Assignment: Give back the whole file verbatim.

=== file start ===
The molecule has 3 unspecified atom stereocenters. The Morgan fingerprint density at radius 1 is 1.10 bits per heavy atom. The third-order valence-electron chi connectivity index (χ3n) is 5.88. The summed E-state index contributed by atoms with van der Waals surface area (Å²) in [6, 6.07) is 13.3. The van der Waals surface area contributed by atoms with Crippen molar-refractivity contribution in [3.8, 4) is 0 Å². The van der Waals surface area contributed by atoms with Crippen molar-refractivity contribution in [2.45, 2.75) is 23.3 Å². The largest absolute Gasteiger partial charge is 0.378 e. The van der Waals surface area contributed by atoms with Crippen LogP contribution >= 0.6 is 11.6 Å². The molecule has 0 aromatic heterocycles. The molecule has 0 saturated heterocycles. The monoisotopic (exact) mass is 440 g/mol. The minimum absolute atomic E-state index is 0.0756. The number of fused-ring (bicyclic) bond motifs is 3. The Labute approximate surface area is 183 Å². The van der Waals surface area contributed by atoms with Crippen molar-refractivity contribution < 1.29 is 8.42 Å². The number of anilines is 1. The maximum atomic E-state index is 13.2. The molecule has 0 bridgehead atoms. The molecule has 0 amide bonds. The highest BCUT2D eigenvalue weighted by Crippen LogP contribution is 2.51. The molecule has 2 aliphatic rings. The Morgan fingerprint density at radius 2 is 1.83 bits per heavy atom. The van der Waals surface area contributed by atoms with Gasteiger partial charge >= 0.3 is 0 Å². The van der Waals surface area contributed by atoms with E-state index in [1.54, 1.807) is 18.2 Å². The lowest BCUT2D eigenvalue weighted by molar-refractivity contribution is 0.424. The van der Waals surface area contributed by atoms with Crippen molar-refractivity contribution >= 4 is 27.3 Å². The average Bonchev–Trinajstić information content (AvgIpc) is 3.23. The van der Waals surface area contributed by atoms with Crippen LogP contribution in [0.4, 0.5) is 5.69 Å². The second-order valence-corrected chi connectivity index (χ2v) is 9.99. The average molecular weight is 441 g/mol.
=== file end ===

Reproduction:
The molecule has 3 unspecified atom stereocenters. The Morgan fingerprint density at radius 1 is 1.10 bits per heavy atom. The third-order valence-electron chi connectivity index (χ3n) is 5.88. The summed E-state index contributed by atoms with van der Waals surface area (Å²) in [6, 6.07) is 13.3. The van der Waals surface area contributed by atoms with Crippen molar-refractivity contribution in [3.8, 4) is 0 Å². The van der Waals surface area contributed by atoms with Crippen molar-refractivity contribution in [2.45, 2.75) is 23.3 Å². The largest absolute Gasteiger partial charge is 0.378 e. The van der Waals surface area contributed by atoms with Crippen LogP contribution >= 0.6 is 11.6 Å². The molecule has 0 aromatic heterocycles. The molecule has 0 saturated heterocycles. The monoisotopic (exact) mass is 440 g/mol. The minimum absolute atomic E-state index is 0.0756. The number of fused-ring (bicyclic) bond motifs is 3. The Labute approximate surface area is 183 Å². The van der Waals surface area contributed by atoms with Crippen molar-refractivity contribution < 1.29 is 8.42 Å². The number of anilines is 1. The maximum atomic E-state index is 13.2. The molecule has 0 bridgehead atoms. The molecule has 0 amide bonds. The highest BCUT2D eigenvalue weighted by Crippen LogP contribution is 2.51. The molecule has 2 aliphatic rings. The Morgan fingerprint density at radius 2 is 1.83 bits per heavy atom. The van der Waals surface area contributed by atoms with Gasteiger partial charge >= 0.3 is 0 Å². The van der Waals surface area contributed by atoms with E-state index in [1.54, 1.807) is 18.2 Å². The lowest BCUT2D eigenvalue weighted by molar-refractivity contribution is 0.424. The van der Waals surface area contributed by atoms with Crippen molar-refractivity contribution >= 4 is 27.3 Å². The average Bonchev–Trinajstić information content (AvgIpc) is 3.23. The van der Waals surface area contributed by atoms with Crippen LogP contribution in [0.4, 0.5) is 5.69 Å². The second-order valence-corrected chi connectivity index (χ2v) is 9.99. The average molecular weight is 441 g/mol.